In To the Wonder we don’t really have those rich archetypes. Neil is the stoic man, Jane is the other woman, Quintana is the troubled priest, Marina is naive but then just gets plain crazy. (I suppose if people who talk to God are considered crazy, maybe the same’s true with people who talk to love.) They are pieces on a board who don’t particularly go anywhere. They don’t even connect in the most meaningful of ways. Quintana’s story is so to-the-side that he seems like he’s from a different film set in the same universe of To the Wonder. What first seemed like human relationships became mere pairings, gears of storytelling machinery coming into contact with each other.

Midway through To the Wonder, I began to wonder why Marina and Jane are so in love with Neil. He’s a stern and quiet type, and he’s ruggedly handsome, but he’s not really there for them emotionally. He’s a presence but a non-presence as well. He has the personality of a stone in the field, and he’s also abusive and aloof. Yet both Jane and Marina are driven mad by their love for him. Love can drive people mad, and people love irrationally in real life, but I think in a film that has its eyes and ears trained on the divine, these simple “just because” answers are unsatisfying. The mystery of the film went from “What is the nature of love and God?” to “Why are these people acting this way?”

Even the intellectual/philosophical machinery of To the Wonder that had me hooked begins to falter because of the deficiencies in these character. Marina and Father Quintana ask the same questions again and again through the film without any sense of understanding, progression, or new subtleties of observation. What I sensed instead was a cycle of ideas that are posed and then abandoned, posed and then abandoned, as if by the end of To the Wonder I was further away from a sense of the divine than I was at the beginning. It’s not that I expected answers to any of these questions about love and God, but I was hoping that these questions would be asked in more interesting ways and with greater variation.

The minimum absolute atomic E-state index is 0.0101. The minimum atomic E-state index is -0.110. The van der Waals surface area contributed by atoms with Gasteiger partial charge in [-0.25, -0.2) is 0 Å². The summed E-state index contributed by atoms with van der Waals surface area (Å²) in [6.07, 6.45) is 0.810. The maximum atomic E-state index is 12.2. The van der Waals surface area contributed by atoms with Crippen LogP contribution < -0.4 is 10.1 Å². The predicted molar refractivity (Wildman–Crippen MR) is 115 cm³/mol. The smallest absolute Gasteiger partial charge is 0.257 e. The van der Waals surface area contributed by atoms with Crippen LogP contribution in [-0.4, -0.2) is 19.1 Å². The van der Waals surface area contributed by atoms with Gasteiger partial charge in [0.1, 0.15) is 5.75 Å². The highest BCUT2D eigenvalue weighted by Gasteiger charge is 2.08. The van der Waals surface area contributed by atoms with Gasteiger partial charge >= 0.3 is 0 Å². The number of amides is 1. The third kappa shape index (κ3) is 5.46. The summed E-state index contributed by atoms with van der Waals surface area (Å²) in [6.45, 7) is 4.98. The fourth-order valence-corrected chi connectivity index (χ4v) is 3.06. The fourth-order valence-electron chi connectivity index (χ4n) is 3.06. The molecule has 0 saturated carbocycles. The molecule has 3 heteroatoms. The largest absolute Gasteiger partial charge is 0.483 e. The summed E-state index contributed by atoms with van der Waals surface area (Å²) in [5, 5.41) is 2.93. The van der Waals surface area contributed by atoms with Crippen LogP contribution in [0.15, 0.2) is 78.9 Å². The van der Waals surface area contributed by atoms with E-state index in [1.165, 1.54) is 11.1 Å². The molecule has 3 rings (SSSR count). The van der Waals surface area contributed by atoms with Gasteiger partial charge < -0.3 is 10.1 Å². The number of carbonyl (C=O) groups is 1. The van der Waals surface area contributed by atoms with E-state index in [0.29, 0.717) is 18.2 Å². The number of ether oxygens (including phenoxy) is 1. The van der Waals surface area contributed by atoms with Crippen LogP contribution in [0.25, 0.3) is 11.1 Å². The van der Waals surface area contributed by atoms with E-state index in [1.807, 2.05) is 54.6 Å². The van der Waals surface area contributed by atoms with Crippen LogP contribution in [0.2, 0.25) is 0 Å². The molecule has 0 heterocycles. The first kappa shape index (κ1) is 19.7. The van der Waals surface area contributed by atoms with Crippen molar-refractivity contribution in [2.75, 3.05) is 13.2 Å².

Maybe what’s oddest about To the Wonder is that it’s made me realize something about my own taste. Even though I like alienating and strange things, they only stick when there’s something human there. I don’t think it’s possible to explore such vital human concerns about this world (and the possible next) with non-humans like these. Without understanding the depth of their internal lives (or having those depths hinted at), these larger concerns break down around them. The imagery and sound that moved me initially become fine technical achievements by a good craftsman rather than indescribable sources of aesthetic wonderment, which is the closest I come these days to a spiritual experience. In other words, I need something human to get at something like the presence of God.

In an interview I saw online a week ago, Kurylenko said that she’d filmed more scenes with Bardem’s character for To the Wonder, but they were cut from the finished film. Similarly, Jessica Chastain, Rachel Weisz, Amanda Peet, Michael Sheen, and Barry Pepper shot scenes for the film but were nixed. It’s not out of character for Malick, who shoots a lot, cuts a lot, and leaves many actors off screen, and some of the roles mentioned above were small, but I’m curious what was left out of the film. Maybe these moments revealed other facets to Neil and Marina and Quintana and Jane that just didn’t come through for me, which would be a shame since as it is now, the characters of To the Wonder are, like the film, aesthetic objects.

Hubert Vigilla
Brooklyn-based fiction writer, film critic, and long-time editor and contributor for Flixist. A booster of all things passionate and idiosyncratic.